The director of Maple Ridge goes for the dark comedy Machine massacre.
Aaron Davis, who has been involved in theater for more than 20 years as an actor and director, will direct the Stage 43 production. It is a story that follows the fate of two parents who meet to discuss their squabbling between their sons.
However, what promised to be a civilized conversation quickly devolves into a chaotic and hilarious battle of wills.
As night falls, the parents get too drunk and engage in a series of outrageous antics that not only reveal their deepest fears and desires, but also their true colours.
They descend into a “primitive” violent state by hurling insults at each other, destroying property, and discrediting each other.
And by the end of the night, the pair come to a new understanding of each other – for better or for worse.
Machine massacreWritten by French playwright Yasmina Reda, it won the 2009 Tony Award for Best Play. It was translated into English in 2003 by Christopher Hampton for broadcast on Broadway.
Davis heard about the play about a year or two later, and when he first read the script he felt it was rumor to everyone he knew.
“It was so sarcastic I couldn’t put it down. I couldn’t stop reading it.”
Machine massacreHe said it was in the top three of his play list to lead for years.
Davis was acting in high school, but left it when he joined the army. He only followed his passion by moving to Maple Ridge in 2000 and discovering the Emerald Pig Theater Society. He performed in his first revue with them in 2003 and never looked back, working one or two shows a year.
He has worked with Stage 43 as a director for three years and about a decade as an actor.
When he first read Davis God of carnage He thought it was really relevant to society.
“He really showed us the worst, I think,” he laughed. “The way we might see other people we don’t know when they’re behaving badly, right?”
Today, he believes the piece is more relevant to society, particularly in the post-COVID landscape in which the world has found itself.
Especially the way people interact on social media, he said.
Davis said that one of the challenges of directing this play was that some of the language in it made him feel uncomfortable.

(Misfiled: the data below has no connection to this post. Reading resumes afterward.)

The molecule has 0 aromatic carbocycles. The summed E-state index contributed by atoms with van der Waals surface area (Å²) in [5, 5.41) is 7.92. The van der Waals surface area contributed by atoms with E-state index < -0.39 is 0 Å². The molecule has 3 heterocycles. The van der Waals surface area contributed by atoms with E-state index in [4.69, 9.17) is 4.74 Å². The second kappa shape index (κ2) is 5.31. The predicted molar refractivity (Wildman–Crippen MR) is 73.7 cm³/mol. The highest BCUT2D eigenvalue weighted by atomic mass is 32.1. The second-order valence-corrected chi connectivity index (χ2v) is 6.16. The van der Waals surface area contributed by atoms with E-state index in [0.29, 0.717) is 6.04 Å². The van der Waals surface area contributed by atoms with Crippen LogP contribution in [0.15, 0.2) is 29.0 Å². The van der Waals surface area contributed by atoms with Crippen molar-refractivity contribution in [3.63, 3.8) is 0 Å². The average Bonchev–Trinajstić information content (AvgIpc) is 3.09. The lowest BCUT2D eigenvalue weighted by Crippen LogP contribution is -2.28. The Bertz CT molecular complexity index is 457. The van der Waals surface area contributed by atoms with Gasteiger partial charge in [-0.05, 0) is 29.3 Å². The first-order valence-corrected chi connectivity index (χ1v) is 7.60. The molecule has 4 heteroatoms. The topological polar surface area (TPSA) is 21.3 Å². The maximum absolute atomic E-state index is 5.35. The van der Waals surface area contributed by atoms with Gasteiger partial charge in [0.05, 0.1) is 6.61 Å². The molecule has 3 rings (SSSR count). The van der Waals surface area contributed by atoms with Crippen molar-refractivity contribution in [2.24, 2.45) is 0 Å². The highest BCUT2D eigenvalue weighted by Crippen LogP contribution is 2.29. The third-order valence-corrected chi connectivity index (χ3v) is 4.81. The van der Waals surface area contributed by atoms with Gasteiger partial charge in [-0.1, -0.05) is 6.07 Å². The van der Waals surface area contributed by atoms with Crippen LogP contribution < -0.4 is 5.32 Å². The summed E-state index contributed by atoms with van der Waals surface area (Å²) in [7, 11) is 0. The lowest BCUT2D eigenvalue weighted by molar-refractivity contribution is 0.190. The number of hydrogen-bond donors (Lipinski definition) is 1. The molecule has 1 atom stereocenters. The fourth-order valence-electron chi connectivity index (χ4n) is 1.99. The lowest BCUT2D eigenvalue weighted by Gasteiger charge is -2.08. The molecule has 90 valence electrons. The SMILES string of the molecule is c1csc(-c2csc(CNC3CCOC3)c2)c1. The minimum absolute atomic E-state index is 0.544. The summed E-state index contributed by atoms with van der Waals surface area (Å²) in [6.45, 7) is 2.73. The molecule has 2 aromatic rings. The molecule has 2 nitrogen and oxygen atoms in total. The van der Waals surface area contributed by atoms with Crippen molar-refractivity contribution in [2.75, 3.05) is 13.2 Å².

“It only happens twice,” he explained. But at the end of the play, it all comes to the end of the “rope wrestle”.
The insults are brushed off before the play can continue. Davis says he understands why insults are part of the story. The author said it’s because that’s how we act when we’re at our worst, “when we’re really at our worst,” he explained.
“Guiding people to say those words and helping them agree to say those words, that was a bit of a challenge,” he said, adding that the script was very deep for spelling and writing, which he described as clever. He said that a lot of comedies can be very sketchy.
Davis hopes that the audience will see themselves in the characters on stage. He hopes they think about what they look like when they’re at their worst and maybe think about how they interact with people, especially those they don’t know about parenting and kids.
He also hopes that people will realize that we all have the ability to reach those lows and give others the benefit of the doubt and not condemn anyone forever for their bad behavior right now.
Next, Davis hopes to direct comedy son trulyBy Patrick Barlow, a play he has the right to put on hold for the time being, and if he gets the rights, the theater company he founded – Curious and Company Entertainment Society – will stage it in October.
God of carnage April 27 – May 6 at Evergreen Cultural Centre, 1205 Pinetree Way, Coquitlam.
Tickets are available now and can be purchased online at stage43.org, by phone at 604-927-6555, or in person at the box office.
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Maple Ridge, Pete Meadows